“Betraying the voters who elected Donald Trump, the Department of State slipped the news to the contractors on Thursday who then slipped the news to the New York Times just as you were packing up for the beach or getting ready for a family barbecue using the federal government’s favorite holiday weekend trick to bury the news,” Corcoran added.

In contrast, the voluntary agencies [VOLAGs] who are paid by taxpayers more than $1 billion annually to resettled refugees under the program praised the State Department’s decision, but also want more in FY 2018.

“Refugee advocates were delighted by the State Department’s decision,” the Times reported:

“This is long overdue, but we’re very happy,” said Mark Hetfield, president and chief executive of HIAS, an immigrant aid society.

But many of the advocates said they were worried that any reprieve would be temporary.

“The president’s proposed budget cuts for 2018 would mean we would have a much smaller program next year no matter what happens with his executive orders,” said Erol Kekic, executive director of the immigration and refugee program at Church World Service.

“The budget submitted to Congress by the Trump administration on Monday for Fiscal Year (FY) 2018 cuts refugee resettlement funding significantly in the State Department and the Department of Health and Human Services, the two departments with primary responsibility for the federal program’s implementation and management,” Breitbart News reported earlier this week:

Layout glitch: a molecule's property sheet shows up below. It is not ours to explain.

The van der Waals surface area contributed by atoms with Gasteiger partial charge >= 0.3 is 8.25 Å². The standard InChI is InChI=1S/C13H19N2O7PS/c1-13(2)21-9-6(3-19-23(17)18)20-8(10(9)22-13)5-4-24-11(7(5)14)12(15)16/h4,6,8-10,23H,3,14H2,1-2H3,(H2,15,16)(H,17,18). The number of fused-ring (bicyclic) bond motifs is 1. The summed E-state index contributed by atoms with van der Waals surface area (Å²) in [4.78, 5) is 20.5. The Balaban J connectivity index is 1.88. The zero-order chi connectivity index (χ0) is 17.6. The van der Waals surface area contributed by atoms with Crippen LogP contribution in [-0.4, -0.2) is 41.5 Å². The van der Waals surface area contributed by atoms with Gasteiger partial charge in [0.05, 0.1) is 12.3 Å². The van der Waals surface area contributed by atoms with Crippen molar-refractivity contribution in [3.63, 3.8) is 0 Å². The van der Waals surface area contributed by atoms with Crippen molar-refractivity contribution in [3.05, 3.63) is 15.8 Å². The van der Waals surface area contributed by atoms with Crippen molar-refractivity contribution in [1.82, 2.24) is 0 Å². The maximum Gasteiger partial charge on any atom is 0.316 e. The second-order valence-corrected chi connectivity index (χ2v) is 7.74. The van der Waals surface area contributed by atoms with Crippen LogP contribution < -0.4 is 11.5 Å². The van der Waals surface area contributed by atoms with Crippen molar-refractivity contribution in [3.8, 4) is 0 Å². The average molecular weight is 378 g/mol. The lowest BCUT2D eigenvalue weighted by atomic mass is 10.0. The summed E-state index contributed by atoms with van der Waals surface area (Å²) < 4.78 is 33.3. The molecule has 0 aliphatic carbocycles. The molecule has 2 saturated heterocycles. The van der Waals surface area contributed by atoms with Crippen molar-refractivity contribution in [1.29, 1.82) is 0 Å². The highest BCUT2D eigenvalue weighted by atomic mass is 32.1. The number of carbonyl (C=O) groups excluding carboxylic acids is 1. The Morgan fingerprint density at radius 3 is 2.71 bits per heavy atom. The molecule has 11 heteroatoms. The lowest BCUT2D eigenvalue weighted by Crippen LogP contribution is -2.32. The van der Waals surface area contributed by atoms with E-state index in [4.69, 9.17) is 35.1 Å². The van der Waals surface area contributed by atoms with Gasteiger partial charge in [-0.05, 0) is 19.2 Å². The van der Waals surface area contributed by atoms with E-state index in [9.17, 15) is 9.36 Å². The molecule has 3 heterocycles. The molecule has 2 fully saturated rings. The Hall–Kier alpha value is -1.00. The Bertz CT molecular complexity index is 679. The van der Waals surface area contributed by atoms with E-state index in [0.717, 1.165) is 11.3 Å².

The U.S. Refugee Admissions Program category of the State Department’s “Migration and Refugee Assistance” account, which is administered by the Bureau of Population, Refugees, and Migration and “funds overseas processing, transportation, and initial placement for refugees and certain other categories of special immigrants resettling in the United States,” is cut by 11 percent from $450 million in FY 2017 (estimated) to $390 million in FY 2018.

Similarly, the “Refugee and Entrant Assistance” account within the Department of Health and Human Services, which is administered by the Office of Refugee Resettlement and funds “time-limited cash benefits and numerous non-cash Federal benefits, including food assistance through SNAP, medical care, and education,” is cut by 31 percent, from $695 million in FY 2017 (estimated) to $479 million in the fiscal year that begins on October 1.

Congress, however, may decide to restore these cuts in refugee resettlement funding. The VOLAGs are actively lobbying Congress to increase refugee resettlement funding in the FY 2018 budget to a level that will support the resettlement of at least 75,000 refugees during the year.

The Daily Caller reported recently that the Trump administration budget for FY 2018 would support the resettlement of 50,000 refugees per year.

The Bureau of Population, Refugees and Migration, the administrative part of the State Department that manages the inflow of refugees to the United States, continues to be run by holdovers from the Obama administration.